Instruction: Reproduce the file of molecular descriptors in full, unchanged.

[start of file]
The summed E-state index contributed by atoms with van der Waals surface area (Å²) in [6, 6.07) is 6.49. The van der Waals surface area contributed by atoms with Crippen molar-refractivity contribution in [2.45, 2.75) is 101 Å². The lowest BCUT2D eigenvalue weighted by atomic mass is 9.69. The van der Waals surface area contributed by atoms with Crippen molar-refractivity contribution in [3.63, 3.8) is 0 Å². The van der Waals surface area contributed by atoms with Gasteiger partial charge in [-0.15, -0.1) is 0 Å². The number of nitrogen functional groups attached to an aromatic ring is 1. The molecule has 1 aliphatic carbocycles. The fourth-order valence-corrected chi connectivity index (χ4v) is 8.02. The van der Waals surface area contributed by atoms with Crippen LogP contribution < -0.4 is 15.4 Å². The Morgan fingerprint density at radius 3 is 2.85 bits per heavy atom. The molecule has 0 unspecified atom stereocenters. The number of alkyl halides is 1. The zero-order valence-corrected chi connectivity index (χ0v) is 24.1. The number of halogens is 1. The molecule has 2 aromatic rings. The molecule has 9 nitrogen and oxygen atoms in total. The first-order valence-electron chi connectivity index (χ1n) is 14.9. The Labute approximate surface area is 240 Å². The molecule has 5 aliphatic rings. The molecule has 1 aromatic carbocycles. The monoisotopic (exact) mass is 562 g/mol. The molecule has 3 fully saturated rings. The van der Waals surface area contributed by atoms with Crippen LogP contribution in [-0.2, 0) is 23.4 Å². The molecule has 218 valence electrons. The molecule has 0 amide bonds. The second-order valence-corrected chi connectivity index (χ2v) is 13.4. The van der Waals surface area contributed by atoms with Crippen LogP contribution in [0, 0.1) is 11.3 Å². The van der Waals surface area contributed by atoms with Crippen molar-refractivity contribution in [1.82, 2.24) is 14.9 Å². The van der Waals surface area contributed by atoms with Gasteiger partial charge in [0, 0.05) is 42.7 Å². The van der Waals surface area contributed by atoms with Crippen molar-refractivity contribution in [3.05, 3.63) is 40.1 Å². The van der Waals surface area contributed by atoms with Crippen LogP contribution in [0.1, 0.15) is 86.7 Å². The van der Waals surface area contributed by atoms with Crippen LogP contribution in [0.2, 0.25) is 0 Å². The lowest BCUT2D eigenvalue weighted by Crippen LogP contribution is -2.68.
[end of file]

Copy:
The summed E-state index contributed by atoms with van der Waals surface area (Å²) in [6, 6.07) is 6.49. The van der Waals surface area contributed by atoms with Crippen molar-refractivity contribution in [2.45, 2.75) is 101 Å². The lowest BCUT2D eigenvalue weighted by atomic mass is 9.69. The van der Waals surface area contributed by atoms with Crippen molar-refractivity contribution in [3.63, 3.8) is 0 Å². The van der Waals surface area contributed by atoms with Gasteiger partial charge in [-0.15, -0.1) is 0 Å². The number of nitrogen functional groups attached to an aromatic ring is 1. The molecule has 1 aliphatic carbocycles. The fourth-order valence-corrected chi connectivity index (χ4v) is 8.02. The van der Waals surface area contributed by atoms with Crippen LogP contribution < -0.4 is 15.4 Å². The Morgan fingerprint density at radius 3 is 2.85 bits per heavy atom. The molecule has 0 unspecified atom stereocenters. The number of alkyl halides is 1. The zero-order valence-corrected chi connectivity index (χ0v) is 24.1. The number of halogens is 1. The molecule has 2 aromatic rings. The molecule has 9 nitrogen and oxygen atoms in total. The first-order valence-electron chi connectivity index (χ1n) is 14.9. The Labute approximate surface area is 240 Å². The molecule has 5 aliphatic rings. The molecule has 1 aromatic carbocycles. The monoisotopic (exact) mass is 562 g/mol. The molecule has 3 fully saturated rings. The van der Waals surface area contributed by atoms with Crippen LogP contribution in [-0.2, 0) is 23.4 Å². The molecule has 218 valence electrons. The molecule has 0 amide bonds. The second-order valence-corrected chi connectivity index (χ2v) is 13.4. The van der Waals surface area contributed by atoms with Crippen LogP contribution in [0, 0.1) is 11.3 Å². The van der Waals surface area contributed by atoms with Crippen molar-refractivity contribution in [1.82, 2.24) is 14.9 Å². The van der Waals surface area contributed by atoms with Gasteiger partial charge in [0, 0.05) is 42.7 Å². The van der Waals surface area contributed by atoms with Crippen molar-refractivity contribution in [3.05, 3.63) is 40.1 Å². The van der Waals surface area contributed by atoms with Crippen LogP contribution in [0.1, 0.15) is 86.7 Å². The van der Waals surface area contributed by atoms with Crippen LogP contribution in [0.2, 0.25) is 0 Å². The lowest BCUT2D eigenvalue weighted by Crippen LogP contribution is -2.68.